Beyond Debt-Free: Getting By in the New Economy

Photo: alexfiodorov

For most Americans, the pinnacle of financial independence centers on some vague notion of living debt-free. This debt-free life comes either through amazing feats of financial discipline during our working years, or as a final hard-won reward in retirement. But with an economy in turmoil, the specter of increased taxes looming as state and federal government deficits mushroom, and jobs becoming more and more temporary, is living debt-free even enough anymore?

We all know the pitfalls of consumer debt, and we all strive for that sweet moment when we make our final mortgage payment. But beyond the fundamental lessons of living debt-free, how can we leverage our work, our income, and our knowledge to truly stay ahead of what appears to be an ever-more precarious financial curve? I assert that becoming debt-free is just the first in a series of steps necessary to survive in the new American economy. Here are some other points to consider:

1. Ruthlessly Examine Expenditures

Face it: Putting the credit cards on ice isn’t enough anymore. We can work to avoid debt night and day and still be hit with some unforeseen event that levels our plans. A layoff, an uninsured medical emergency, or an accident can put us back at square one (or worse) financially. Staying ahead means saving more, and saving more means carefully examining every expenditure we make, becoming savvier to nefarious marketing influences and plugging the leaks in our financial lives. Ask yourself: Is this purchase essential? Does it support my larger financial efforts, or is it simply a black hole?

2. Activate Your Passive Assets

We work so hard to afford our homes and cars, but really put no demands on those assets themselves. Why shouldn’t our largest purchases be income-producing capital investments too? As most people’s biggest purchase and highest monthly expense, homes should be put to work. Is there a room you can rent out? Could the basement or attic become a permanent separate rental unit? And your automobile — would a truck serve you better and let you accomplish more (and more cheaply) by avoiding moving or delivery expenses? Could it become a means to launch and support a small side business?

3. Leverage All Types of Capital

Capital comes in all shapes and sizes. Living beyond debt-free means appreciating and leveraging social capital (your professional network, your friends, and your neighbors), knowledge capital (your skills and expertise), and time capital. How can each of these help you add to your income or reduce your expenses?

4. Rethink Industry and Marketing Forces

America runs on consumer spending, and most consumer spending is fueled by debt. Understand how the house of cards is built and carefully step away from the card table. Though the larger economic forces at play may be unchangeable, understanding how to not get caught in the worst of it is the key to success. Simplify your life where you can and become an ambassador for simplicity and frugality for your friends and family. Recalibrating expectations during birthdays, holidays, vacations, etc. can go a long way toward a saner and smarter financial existence.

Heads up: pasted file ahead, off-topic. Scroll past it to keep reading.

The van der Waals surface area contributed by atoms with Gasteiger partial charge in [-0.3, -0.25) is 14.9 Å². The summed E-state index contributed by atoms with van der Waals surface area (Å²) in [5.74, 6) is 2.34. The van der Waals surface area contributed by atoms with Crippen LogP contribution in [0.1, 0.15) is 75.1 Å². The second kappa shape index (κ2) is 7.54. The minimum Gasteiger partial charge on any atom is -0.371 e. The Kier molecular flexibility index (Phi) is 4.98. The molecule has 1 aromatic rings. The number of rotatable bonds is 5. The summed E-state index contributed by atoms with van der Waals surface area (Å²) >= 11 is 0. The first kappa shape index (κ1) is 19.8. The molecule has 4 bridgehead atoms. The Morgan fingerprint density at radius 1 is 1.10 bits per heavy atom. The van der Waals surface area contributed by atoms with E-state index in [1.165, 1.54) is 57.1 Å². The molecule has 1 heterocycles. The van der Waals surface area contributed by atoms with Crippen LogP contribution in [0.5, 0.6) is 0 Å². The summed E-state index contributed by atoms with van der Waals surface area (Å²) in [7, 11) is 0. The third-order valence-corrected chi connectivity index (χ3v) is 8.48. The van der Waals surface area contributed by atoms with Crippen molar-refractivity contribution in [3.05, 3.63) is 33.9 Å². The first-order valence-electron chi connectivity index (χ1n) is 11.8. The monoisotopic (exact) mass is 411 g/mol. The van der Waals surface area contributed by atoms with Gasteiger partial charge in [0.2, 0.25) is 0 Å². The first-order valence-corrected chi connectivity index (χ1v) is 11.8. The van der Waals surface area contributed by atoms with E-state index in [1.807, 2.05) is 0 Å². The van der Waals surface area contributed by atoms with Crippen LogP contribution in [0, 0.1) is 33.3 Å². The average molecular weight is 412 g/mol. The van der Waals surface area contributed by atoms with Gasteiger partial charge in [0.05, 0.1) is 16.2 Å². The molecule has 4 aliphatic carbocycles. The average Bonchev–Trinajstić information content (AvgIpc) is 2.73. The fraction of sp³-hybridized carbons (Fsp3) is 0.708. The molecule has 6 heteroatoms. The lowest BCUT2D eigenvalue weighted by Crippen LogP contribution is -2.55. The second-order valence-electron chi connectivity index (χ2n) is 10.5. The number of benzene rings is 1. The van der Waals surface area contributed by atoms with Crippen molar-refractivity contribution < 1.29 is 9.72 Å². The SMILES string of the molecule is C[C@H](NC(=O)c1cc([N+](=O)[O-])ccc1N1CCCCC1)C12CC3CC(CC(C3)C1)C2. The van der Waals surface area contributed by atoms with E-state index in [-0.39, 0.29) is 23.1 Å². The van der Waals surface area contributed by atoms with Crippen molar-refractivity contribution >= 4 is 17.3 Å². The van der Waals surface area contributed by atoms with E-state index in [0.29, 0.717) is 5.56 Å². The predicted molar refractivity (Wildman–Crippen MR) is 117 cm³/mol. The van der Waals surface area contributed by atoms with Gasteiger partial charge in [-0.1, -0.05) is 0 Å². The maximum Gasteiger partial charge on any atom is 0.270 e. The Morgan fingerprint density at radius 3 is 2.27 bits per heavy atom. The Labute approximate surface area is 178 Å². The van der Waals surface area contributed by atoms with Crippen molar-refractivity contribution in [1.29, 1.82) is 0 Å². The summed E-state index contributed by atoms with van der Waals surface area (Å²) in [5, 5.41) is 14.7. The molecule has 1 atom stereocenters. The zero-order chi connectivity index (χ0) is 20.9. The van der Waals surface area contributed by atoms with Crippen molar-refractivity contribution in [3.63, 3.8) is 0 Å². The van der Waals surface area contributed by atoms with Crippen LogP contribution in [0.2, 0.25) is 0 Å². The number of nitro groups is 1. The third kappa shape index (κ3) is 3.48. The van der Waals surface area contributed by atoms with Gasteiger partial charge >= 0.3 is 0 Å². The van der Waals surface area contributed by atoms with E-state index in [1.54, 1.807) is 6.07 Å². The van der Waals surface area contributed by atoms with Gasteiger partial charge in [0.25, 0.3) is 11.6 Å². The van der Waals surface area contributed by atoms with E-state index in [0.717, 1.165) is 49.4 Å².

5. Differentiate Needs and Wants

Reevaluating your ideas about needs and luxuries (sometimes ruthlessly) is probably part of what helped you become debt-free in the first place. Continuing to separate needs vs. wants and keeping your eye on the larger luxuries of freedom and security is still key.

6. Become a Micro-Entrepreneur

You are more than your day job. Your skills and time can be leveraged in new and creative ways to add to your income and help you be less vulnerable to the whims of larger economic forces. What skills from your primary job can be applied as a free agent part-time? What talents do you have that might translate into freelance work?

7. Embrace Independence and Local Interdependence

In an economy built on consumer unrest and dissatisfaction, independence and self-sufficiency are subversive concepts. Realizing how little you need through careful examination, thoughtful consideration, and efficient living is nothing short of revolutionary. Try growing a portion of your own food — it’s local, organic, and virtually free. Share it with your neighbors. Learn to lend and borrow; return everything in better shape that you received it. Turn your neighbors into friends, and see how much we all already have and how independence (and friendly interdependence) can create small liberations.

As we adjust to life mid-recession and realize that the economy is much more fragile than most of us ever understood, debt-free living may become the newest marker of success and a baseline for even more personal financial security. Though harder to attain, maybe this marker of restraint, financial mindfulness, community engagement, and simple living will be how we forge ahead and collectively change the industries and practices that brought us to the edge. 

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